As far as it being my daughter’s private information, our feeling (and this is just us, everyone is different) is that it is something we are proud to tell her when she is old enough to understand – we wanted her so much we were willing to go to incredible lengths. So as long as it’s not a secret from her when the time is appropriate, I think it’s ok to share.

Now there was a time when we thought we would need to use donor sperm. Had that been the case, we decided up front that she would know first – again, only when she was old enough to understand. We would not have told anyone those circumstances without first informing her.

5 Denver Laura { 11.13.12 at 11:28 am }

I don’t expect people to tell me how long it took for them to get pregnant so I don’t explicitly come out and say that I’m infertile. We have a transracial adoption, so I think people just jump to that conclusion already.

I did know of a lady that I would meet occasionally at a professional group meeting. One day I saw her at the RE clinic. We acknowledged each other with a nod but that was it. Didn’t ever talk about it again. When I saw her a few months later, she was pregnant with twins. I didn’t get to talk to her then either but the look we gave each other from across the room said everything. I know people who know her and they don’t know she had fertility treatments. I don’t feel it’s my place to share it either.

6 tigger62077 { 11.13.12 at 11:45 am }

I”m not shy about my infertility. I don’t mind too much if someone shares my story with someone it might help…but I prefer to know about it afterwards. Before would be better, but after is okay. Just don’t give out my contact information (besides my blog, which no one in my family has the URL for) before talking to me. I don’t want random people emailing me for information and taking me off guard. I would FAR FAR rather that family direct their friend to me instead of giving them all the assvice that is given to us that infuriates us to no end.

On the privacy end, we talked about this at the beginning. He always suspected it was his “fault” and doesn’t really care who knows, apparently. I try NOT to tell people, but I’ve been known to tell particularly pushy people that “no amount of chocolate cake, standing on my head, propping up my butt, or anything else you will tell me to do will solve the fact that my husband has funky sperm”. It usually shuts them up, and I have his permission to do that. I am of the opinion that it is not solely his fault, although I look fine on paper. If I have someone who is slightly pushy, I will tell them that I have issues not solvable by old wives’ tales means. I DO have PCOS, after all, even though the RE’s claim it’s not severe enough to have caused us issues.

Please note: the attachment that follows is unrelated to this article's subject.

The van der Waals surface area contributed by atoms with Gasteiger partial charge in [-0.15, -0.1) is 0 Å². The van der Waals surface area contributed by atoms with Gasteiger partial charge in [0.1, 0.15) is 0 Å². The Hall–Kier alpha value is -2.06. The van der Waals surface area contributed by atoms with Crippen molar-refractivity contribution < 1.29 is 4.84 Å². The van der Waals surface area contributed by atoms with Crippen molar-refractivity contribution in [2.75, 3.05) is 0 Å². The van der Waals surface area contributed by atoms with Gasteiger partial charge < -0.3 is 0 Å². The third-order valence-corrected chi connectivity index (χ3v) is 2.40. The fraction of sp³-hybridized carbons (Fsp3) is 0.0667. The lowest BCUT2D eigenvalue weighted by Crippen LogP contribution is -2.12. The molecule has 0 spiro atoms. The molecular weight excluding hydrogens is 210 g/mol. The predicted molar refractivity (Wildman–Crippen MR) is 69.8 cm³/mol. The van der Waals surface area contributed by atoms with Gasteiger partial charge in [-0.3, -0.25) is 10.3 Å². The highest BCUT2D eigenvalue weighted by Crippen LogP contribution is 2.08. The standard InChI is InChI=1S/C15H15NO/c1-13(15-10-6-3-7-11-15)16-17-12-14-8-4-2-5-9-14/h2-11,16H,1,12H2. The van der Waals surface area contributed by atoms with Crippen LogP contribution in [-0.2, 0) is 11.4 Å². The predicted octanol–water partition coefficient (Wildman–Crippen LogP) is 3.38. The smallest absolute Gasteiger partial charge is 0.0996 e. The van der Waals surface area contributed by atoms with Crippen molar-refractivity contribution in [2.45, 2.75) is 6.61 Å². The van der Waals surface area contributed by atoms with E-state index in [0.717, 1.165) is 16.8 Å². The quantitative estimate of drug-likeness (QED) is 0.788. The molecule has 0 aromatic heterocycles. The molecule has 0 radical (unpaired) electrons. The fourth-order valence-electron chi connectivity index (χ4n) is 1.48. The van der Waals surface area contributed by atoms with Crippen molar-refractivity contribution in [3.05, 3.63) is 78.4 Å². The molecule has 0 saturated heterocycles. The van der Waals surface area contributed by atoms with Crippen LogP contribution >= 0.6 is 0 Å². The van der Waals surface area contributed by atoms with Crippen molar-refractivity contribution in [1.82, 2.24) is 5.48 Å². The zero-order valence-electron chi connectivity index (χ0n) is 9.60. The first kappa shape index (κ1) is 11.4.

We didn’t do treatments to have The Boy – he was a fluke, a gift from mom if you will. We won’t have to tell him anything about treatments, just that it took us a long time to get pregnant with him. Maybe later in his life, if he has a female spouse who is having trouble, we will tell him of our trials. Things he needs to know, things we can pass on that might help, but this is not something I need to think about right now. He has (hopefully) many years before this is a consideration, and I’m certain things will change, just like they did between our parents and us!

7 Esperanza { 11.13.12 at 12:48 pm }

I’m sorry, I have to quote G.O.B. of Arrested Development here: “Illusions Michael. I do ILLUSIONS! A trick is something a wh*re does for money.” Maybe the best TV line ever.

As for your question, I think I would probably be more open about someone’s infertility than they might be so I’d be worried to share in case I was going over someone’s boundaries. I am generally more open about these things than other people so I would be worried about that discrepancy when sharing others’ information.

8 KeAnne { 11.13.12 at 2:07 pm }

I do believe infertility is private information and up to me and my husband to share. Having said that, I’m fairly certain my family does not feel the same way or given it much thought. While we were in treatment, I was very selective about who knew and who didn’t, but once we were expecting via surrogacy, it was impossible for our infertility to be private. I didn’t necessarily wear a scarlet “I” or advertise the source of infertility, but if asked, I was honest. I try to be careful with other people’s infertility information because it isn’t my info to share.

I need to figure out how to address our surrogacy with Daniel fairly soon so that he doesn’t here about it from family (the same ones who blabbed all my details) before he hears it from us.

9 Heather { 11.13.12 at 2:10 pm }

I don’t out another infertile. Not my place, that is THEIR story not mine. When I have gotten in a conversation about infertility and someone comes up with a question that I don’t know the answer to, I usually direct them here. I’ll say, I found a lot of my information from Stirrup Queens here’s the website.